Student Growth Portfolios: Pre-K and Kindergarten

General Information

According to state statute and policy, each district and charter must implement one model of individual growth for non-tested teachers. Scores generated by peer-reviewed student growth portfolios represent 35% of participating teachers’ LOE within the state’s TEAM evaluation model in lieu of individual TVAAS scores that teachers in tested courses generate.

During the 2014-15 school year, a group of teachers, district leaders, principals, and academic coaches worked to develop and pilot a portfolio growth measure for pre-K and kindergarten teachers. The pre-K and kindergarten student growth portfolio models were developed by teachers, district leaders, principals, and academic coaches and approved for use by the State Board of Education beginning the 2015-16 school year.

During the 2016 legislative session, the General Assembly passed the Pre-K Quality Act. One key component of this law is the requirement that all districts and charters with a voluntary pre-K program (VPK) must utilize the state board-approved pre-K and kindergarten student growth portfolio models for their pre-K and kindergarten teachers (see T.C.A. §§ 49-6-103–49-6-110). Find more about statute and policy here.

In 2021, the educator effectiveness team collaborated with the department’s Office of Academics and the Portfolio Redesign Advisory Council to better align the pre-K and kindergarten student growth portfolio models with instructional best practices. As a result, several updates were made to the pre-kindergarten and kindergarten portfolio models. Beginning with the 2021-22 school year, districts implementing portfolio will see:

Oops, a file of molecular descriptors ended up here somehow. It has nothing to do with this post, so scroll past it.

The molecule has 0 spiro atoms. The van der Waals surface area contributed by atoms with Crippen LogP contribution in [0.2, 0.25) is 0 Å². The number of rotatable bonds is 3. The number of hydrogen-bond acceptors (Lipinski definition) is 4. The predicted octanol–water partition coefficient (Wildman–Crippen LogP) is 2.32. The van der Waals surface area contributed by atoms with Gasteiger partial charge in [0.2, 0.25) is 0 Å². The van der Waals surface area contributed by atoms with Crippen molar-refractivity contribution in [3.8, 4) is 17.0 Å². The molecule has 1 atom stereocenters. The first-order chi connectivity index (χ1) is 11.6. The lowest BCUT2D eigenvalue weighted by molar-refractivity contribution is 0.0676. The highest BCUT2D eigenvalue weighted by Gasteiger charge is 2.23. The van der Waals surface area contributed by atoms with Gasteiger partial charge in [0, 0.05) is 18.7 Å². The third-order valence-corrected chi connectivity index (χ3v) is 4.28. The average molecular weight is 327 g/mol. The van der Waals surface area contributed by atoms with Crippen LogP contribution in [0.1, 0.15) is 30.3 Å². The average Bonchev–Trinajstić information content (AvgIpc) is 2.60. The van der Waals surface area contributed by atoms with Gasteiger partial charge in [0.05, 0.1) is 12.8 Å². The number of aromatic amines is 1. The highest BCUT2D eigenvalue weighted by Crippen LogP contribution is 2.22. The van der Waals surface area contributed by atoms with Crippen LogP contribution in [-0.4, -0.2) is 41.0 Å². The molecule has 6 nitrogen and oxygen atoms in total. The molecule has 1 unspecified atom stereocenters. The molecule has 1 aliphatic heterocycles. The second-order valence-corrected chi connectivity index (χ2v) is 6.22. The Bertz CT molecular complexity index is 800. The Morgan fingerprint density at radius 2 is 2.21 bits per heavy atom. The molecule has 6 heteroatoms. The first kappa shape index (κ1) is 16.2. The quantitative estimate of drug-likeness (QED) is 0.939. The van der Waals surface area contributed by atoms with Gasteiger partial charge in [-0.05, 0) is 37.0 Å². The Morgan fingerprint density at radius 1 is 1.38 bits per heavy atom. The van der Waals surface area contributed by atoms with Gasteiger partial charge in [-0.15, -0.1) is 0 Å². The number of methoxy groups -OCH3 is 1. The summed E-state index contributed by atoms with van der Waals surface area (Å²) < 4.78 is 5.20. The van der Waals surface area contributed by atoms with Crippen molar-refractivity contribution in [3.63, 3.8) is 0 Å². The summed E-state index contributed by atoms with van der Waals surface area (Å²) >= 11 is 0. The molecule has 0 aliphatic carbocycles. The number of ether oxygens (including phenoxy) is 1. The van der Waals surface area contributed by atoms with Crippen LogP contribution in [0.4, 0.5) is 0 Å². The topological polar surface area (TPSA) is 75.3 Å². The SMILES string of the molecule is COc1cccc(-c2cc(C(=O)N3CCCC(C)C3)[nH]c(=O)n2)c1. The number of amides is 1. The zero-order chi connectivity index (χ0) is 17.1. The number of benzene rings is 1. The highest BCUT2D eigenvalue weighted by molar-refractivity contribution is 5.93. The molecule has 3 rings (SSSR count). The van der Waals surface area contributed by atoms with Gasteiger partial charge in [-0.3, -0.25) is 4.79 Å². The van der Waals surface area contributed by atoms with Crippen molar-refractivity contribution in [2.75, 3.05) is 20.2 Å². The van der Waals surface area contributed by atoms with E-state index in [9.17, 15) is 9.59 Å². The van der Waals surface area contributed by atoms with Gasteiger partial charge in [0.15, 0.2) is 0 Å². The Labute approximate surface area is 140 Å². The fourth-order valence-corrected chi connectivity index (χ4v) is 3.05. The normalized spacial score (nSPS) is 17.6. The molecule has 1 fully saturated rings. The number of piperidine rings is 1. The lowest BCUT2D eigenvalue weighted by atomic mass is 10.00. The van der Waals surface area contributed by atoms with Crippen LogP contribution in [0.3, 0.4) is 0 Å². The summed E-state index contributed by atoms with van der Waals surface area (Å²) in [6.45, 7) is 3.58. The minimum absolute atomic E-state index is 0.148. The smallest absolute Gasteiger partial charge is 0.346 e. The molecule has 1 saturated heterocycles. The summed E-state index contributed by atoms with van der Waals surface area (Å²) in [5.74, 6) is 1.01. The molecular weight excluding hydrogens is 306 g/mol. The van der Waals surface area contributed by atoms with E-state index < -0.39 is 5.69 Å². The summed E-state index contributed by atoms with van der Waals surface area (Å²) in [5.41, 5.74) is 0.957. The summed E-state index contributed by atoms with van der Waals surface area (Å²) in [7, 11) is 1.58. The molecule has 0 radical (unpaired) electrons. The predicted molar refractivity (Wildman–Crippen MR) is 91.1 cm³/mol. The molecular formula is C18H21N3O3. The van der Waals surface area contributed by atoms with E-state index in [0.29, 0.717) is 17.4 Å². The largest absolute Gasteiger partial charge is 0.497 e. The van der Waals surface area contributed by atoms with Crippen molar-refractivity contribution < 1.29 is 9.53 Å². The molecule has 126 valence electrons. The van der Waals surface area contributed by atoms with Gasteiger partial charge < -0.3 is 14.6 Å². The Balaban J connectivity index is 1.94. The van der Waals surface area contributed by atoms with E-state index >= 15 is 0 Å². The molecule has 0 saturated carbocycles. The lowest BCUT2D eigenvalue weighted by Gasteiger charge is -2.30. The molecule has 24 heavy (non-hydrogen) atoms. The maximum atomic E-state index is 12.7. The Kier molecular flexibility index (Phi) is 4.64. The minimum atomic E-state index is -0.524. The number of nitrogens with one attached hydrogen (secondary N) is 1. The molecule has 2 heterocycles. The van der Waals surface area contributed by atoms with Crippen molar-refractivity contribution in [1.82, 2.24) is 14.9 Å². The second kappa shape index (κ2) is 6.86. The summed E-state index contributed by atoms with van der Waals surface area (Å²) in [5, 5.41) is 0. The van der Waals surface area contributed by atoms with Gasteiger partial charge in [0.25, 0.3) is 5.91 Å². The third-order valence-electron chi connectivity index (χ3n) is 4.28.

• Clear alignment between grade-level standards and student expectations.
  • A streamlined approach to standards selection focused on skills-based mastery.
  • Increased focus on phonological awareness, phonics, word recognition, and fluency.
  • An updated format to help teachers and peer reviewers clearly align student work to performance levels.
  • Embedded tasks provided to give clear expectations of student performance of the standard.


As educators explore and implement the contents of the following materials, it is recommended that they do so within a professional learning community (PLC) or other collaborative group that focuses on long-term and short-term planning, ongoing formative assessment, standards-based instruction, differentiated and targeted instructional practices, and student work. The art of analyzing student work when grounded in collaborative thinking, self-reflection, and differentiated instruction can have a profound impact on student academic growth.

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